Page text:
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Sunday Afternoon at the Opera - Gilbert & Sullivan: Princess Ida

07/30/2017 1:00 pm
07/30/2017 4:30 pm


Sunday Afternoon at the Opera host Keith Brown writes:

This is usually the Sunday on which I present one or another of the comic operas of William S. Gilbert and Sir Arthur Sullivan. I have broadcast Princess Ida (1884) twice before. Coming between Iolanthe and The Mikado, it belongs to the period when the powers of composer and librettist were at their zenith. Strangely, Gilbert wrote the playbook for this operetta in blank verse, and it has three acts, as opposed to the expected two. Gilbert contrived a satire on Tennyson's poem The Princess, incorporating his own wry commentary on the Victorian movement for women's emancipation and education.

On Sunday, July 27, 2003 I drew upon an old Decca/London LP set. It preserves a classic 1965 stereo recording of Princess Ida with Sir Malcolm Sargent directing the Royal Philharmonic Orchestra and the cast and chorus of the D'Oyly Carte Opera Company, who have long been the internationally recognized guardians of the G & S canon, as directly passed down to them from impresario Richard D'Oyly Carte through his daughter Bridget. Nobody has a lock on that canon, however, since amateur lyric theater companies of considerable talent all over the world perform these works, like our own Simsbury Light Opera Company. (The renowned Savoyard Martyn Green coached them at the very end of his career.)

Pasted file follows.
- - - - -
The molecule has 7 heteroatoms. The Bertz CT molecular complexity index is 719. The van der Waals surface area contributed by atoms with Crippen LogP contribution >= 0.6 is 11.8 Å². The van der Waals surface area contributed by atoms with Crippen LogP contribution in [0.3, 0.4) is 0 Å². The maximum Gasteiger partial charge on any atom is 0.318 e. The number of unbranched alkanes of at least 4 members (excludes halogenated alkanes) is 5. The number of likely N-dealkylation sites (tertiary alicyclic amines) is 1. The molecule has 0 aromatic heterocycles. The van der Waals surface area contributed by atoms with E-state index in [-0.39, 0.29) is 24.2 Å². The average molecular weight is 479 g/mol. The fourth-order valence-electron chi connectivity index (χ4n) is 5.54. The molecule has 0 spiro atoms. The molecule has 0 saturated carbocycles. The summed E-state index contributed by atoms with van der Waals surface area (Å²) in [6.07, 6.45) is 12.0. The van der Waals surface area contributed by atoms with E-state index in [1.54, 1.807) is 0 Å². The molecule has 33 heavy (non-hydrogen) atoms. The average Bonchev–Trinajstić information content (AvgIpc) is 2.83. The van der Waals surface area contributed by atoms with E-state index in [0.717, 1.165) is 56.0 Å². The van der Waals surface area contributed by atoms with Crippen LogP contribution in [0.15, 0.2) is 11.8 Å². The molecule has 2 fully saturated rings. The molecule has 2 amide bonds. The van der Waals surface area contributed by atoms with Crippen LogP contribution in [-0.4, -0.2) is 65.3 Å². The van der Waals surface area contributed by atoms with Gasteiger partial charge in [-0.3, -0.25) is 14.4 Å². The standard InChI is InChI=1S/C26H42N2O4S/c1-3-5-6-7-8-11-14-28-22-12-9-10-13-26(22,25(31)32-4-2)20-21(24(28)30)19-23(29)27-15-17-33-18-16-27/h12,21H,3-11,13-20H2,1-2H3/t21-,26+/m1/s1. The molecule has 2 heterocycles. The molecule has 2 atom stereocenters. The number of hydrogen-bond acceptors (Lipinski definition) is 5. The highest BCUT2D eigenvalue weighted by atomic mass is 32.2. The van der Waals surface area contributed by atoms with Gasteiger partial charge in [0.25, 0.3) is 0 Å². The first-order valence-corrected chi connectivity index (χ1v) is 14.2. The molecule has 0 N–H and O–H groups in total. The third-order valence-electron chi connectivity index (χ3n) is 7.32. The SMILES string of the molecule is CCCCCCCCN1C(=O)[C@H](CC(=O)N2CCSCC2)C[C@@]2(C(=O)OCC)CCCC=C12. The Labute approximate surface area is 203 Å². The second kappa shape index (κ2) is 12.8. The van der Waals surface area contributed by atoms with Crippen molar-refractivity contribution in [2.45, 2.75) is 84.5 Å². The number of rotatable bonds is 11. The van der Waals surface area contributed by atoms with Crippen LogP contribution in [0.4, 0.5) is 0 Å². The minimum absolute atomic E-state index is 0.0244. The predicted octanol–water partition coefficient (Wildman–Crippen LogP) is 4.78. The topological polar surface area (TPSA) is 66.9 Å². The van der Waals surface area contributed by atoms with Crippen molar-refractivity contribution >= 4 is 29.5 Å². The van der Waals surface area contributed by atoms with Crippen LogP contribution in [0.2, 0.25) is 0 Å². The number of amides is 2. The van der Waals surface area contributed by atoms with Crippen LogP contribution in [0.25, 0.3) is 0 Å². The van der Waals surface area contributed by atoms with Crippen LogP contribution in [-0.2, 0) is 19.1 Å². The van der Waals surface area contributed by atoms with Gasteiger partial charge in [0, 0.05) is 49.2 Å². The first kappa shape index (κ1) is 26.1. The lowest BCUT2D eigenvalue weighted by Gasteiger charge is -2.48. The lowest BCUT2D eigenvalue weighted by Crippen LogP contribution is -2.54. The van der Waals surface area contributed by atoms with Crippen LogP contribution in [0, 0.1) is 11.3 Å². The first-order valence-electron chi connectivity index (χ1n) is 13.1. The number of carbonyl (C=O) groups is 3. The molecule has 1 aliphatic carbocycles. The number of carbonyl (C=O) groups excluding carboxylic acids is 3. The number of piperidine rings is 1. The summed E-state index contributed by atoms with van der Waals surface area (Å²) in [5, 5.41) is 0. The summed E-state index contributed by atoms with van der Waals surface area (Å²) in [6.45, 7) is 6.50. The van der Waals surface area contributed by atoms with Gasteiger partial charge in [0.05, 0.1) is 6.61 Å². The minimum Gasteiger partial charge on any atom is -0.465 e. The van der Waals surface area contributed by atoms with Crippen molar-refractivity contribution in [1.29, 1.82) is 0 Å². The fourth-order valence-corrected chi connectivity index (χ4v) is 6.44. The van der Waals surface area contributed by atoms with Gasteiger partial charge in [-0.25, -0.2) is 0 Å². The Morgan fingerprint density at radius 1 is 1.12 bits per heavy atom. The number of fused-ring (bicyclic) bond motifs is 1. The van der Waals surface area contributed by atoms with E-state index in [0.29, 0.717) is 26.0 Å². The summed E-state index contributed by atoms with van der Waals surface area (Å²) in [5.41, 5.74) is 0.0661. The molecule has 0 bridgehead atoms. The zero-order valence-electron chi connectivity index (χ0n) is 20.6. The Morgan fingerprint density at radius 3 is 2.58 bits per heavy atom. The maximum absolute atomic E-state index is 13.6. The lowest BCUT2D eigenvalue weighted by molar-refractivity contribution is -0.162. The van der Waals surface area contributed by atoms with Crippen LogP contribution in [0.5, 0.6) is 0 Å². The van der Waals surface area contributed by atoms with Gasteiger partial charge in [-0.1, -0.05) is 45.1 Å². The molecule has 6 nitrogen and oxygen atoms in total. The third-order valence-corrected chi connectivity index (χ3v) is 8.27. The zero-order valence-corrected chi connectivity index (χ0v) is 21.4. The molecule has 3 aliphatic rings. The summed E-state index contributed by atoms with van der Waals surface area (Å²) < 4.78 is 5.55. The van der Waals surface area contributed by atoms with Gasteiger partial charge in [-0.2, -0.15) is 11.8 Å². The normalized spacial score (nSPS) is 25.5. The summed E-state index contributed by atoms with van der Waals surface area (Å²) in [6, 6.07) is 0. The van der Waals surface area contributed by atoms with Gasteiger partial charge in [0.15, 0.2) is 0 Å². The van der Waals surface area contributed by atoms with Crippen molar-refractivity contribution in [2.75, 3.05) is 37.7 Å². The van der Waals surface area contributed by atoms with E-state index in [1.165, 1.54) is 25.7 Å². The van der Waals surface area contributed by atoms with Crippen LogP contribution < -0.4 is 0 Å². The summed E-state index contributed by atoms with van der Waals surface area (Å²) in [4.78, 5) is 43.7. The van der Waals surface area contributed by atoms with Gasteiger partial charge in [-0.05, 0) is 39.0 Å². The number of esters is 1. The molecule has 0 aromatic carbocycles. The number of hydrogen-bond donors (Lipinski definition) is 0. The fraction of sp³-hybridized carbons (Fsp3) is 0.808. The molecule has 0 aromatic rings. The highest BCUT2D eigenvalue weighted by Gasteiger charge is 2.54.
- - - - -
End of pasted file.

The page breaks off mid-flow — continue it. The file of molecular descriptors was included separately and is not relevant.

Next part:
On a more professional level, the Ohio Light Opera Company staged Princess Ida in the Summer of 1999. Founded in 1979, OLOC is the resident theatrical institution at the College of Wooster (Ohio), a school with a strong emphasis on the performing arts. Newport Classics released the recording of that production on two CDs in 2000. This recording is the first to include all of Gilbert's witty dialog. The classic Decca/London release had no dialog at all. I last broadcast the Newport Classics CDs on Sunday, July 29, 2007.